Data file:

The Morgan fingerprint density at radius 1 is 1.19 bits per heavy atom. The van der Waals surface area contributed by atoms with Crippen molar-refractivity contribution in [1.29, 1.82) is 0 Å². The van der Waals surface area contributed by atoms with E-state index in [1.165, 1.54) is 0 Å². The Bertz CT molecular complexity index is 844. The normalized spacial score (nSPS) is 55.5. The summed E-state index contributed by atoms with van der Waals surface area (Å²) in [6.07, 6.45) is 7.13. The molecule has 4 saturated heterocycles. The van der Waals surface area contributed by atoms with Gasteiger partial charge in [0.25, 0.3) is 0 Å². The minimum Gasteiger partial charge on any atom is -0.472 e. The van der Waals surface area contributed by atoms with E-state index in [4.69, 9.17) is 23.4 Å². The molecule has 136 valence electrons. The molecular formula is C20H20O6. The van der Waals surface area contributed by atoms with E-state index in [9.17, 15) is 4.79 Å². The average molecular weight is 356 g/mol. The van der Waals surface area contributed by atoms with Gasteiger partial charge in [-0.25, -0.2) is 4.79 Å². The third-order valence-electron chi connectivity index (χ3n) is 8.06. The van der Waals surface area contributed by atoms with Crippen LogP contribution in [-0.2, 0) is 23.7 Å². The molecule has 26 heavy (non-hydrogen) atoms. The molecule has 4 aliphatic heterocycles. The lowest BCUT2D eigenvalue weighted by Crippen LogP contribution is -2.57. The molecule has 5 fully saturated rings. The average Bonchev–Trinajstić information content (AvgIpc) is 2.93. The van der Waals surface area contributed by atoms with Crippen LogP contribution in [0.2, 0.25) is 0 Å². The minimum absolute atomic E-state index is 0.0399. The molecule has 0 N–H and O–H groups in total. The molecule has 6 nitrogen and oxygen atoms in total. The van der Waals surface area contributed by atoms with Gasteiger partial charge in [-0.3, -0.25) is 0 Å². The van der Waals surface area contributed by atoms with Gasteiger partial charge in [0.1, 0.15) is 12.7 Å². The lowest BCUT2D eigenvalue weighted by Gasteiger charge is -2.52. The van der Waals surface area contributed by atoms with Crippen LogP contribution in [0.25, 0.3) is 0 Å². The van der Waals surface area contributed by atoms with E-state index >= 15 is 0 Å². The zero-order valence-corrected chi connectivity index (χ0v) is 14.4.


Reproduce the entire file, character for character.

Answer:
The Morgan fingerprint density at radius 1 is 1.19 bits per heavy atom. The van der Waals surface area contributed by atoms with Crippen molar-refractivity contribution in [1.29, 1.82) is 0 Å². The van der Waals surface area contributed by atoms with E-state index in [1.165, 1.54) is 0 Å². The Bertz CT molecular complexity index is 844. The normalized spacial score (nSPS) is 55.5. The summed E-state index contributed by atoms with van der Waals surface area (Å²) in [6.07, 6.45) is 7.13. The molecule has 4 saturated heterocycles. The van der Waals surface area contributed by atoms with Gasteiger partial charge in [0.25, 0.3) is 0 Å². The minimum Gasteiger partial charge on any atom is -0.472 e. The van der Waals surface area contributed by atoms with E-state index in [4.69, 9.17) is 23.4 Å². The molecule has 136 valence electrons. The molecular formula is C20H20O6. The van der Waals surface area contributed by atoms with E-state index in [9.17, 15) is 4.79 Å². The average molecular weight is 356 g/mol. The van der Waals surface area contributed by atoms with Gasteiger partial charge in [-0.25, -0.2) is 4.79 Å². The third-order valence-electron chi connectivity index (χ3n) is 8.06. The van der Waals surface area contributed by atoms with Crippen LogP contribution in [-0.2, 0) is 23.7 Å². The molecule has 26 heavy (non-hydrogen) atoms. The molecule has 4 aliphatic heterocycles. The lowest BCUT2D eigenvalue weighted by Crippen LogP contribution is -2.57. The molecule has 5 fully saturated rings. The average Bonchev–Trinajstić information content (AvgIpc) is 2.93. The van der Waals surface area contributed by atoms with Crippen LogP contribution in [0.2, 0.25) is 0 Å². The minimum absolute atomic E-state index is 0.0399. The molecule has 0 N–H and O–H groups in total. The molecule has 6 nitrogen and oxygen atoms in total. The van der Waals surface area contributed by atoms with Gasteiger partial charge in [-0.3, -0.25) is 0 Å². The van der Waals surface area contributed by atoms with Gasteiger partial charge in [0.1, 0.15) is 12.7 Å². The lowest BCUT2D eigenvalue weighted by Gasteiger charge is -2.52. The van der Waals surface area contributed by atoms with Crippen LogP contribution in [0.25, 0.3) is 0 Å². The van der Waals surface area contributed by atoms with E-state index >= 15 is 0 Å². The zero-order valence-corrected chi connectivity index (χ0v) is 14.4.